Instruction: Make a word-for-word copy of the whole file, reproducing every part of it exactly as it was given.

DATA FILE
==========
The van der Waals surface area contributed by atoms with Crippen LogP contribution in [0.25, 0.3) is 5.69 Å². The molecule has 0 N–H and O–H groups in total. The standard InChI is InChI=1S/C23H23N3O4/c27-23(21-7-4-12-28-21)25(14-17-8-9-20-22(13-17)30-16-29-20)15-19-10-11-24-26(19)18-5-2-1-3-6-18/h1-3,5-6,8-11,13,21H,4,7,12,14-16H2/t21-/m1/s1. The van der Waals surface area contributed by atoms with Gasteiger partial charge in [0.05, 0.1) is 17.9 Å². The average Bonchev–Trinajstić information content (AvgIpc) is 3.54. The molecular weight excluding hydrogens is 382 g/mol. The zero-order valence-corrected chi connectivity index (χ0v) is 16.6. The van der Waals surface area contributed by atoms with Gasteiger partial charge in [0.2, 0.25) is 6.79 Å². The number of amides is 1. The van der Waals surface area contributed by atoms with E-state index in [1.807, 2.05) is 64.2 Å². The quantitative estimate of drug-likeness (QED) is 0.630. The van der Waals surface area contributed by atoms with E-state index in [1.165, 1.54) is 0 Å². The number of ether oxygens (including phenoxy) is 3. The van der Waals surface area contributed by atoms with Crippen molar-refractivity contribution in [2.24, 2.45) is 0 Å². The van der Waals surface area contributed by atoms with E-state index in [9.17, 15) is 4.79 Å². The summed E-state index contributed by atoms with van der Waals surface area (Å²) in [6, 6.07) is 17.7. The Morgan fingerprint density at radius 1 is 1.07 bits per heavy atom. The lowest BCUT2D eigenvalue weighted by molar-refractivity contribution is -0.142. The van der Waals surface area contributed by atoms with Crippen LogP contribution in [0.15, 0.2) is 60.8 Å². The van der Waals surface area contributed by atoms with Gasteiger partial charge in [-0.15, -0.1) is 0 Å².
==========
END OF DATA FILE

The van der Waals surface area contributed by atoms with Crippen LogP contribution in [0.25, 0.3) is 5.69 Å². The molecule has 0 N–H and O–H groups in total. The standard InChI is InChI=1S/C23H23N3O4/c27-23(21-7-4-12-28-21)25(14-17-8-9-20-22(13-17)30-16-29-20)15-19-10-11-24-26(19)18-5-2-1-3-6-18/h1-3,5-6,8-11,13,21H,4,7,12,14-16H2/t21-/m1/s1. The van der Waals surface area contributed by atoms with Gasteiger partial charge in [0.05, 0.1) is 17.9 Å². The average Bonchev–Trinajstić information content (AvgIpc) is 3.54. The molecular weight excluding hydrogens is 382 g/mol. The zero-order valence-corrected chi connectivity index (χ0v) is 16.6. The van der Waals surface area contributed by atoms with Gasteiger partial charge in [0.2, 0.25) is 6.79 Å². The number of amides is 1. The van der Waals surface area contributed by atoms with E-state index in [1.807, 2.05) is 64.2 Å². The quantitative estimate of drug-likeness (QED) is 0.630. The van der Waals surface area contributed by atoms with E-state index in [1.165, 1.54) is 0 Å². The number of ether oxygens (including phenoxy) is 3. The van der Waals surface area contributed by atoms with Crippen molar-refractivity contribution in [2.24, 2.45) is 0 Å². The van der Waals surface area contributed by atoms with E-state index in [9.17, 15) is 4.79 Å². The summed E-state index contributed by atoms with van der Waals surface area (Å²) in [6, 6.07) is 17.7. The Morgan fingerprint density at radius 1 is 1.07 bits per heavy atom. The lowest BCUT2D eigenvalue weighted by molar-refractivity contribution is -0.142. The van der Waals surface area contributed by atoms with Crippen LogP contribution in [0.15, 0.2) is 60.8 Å². The van der Waals surface area contributed by atoms with Gasteiger partial charge in [-0.15, -0.1) is 0 Å².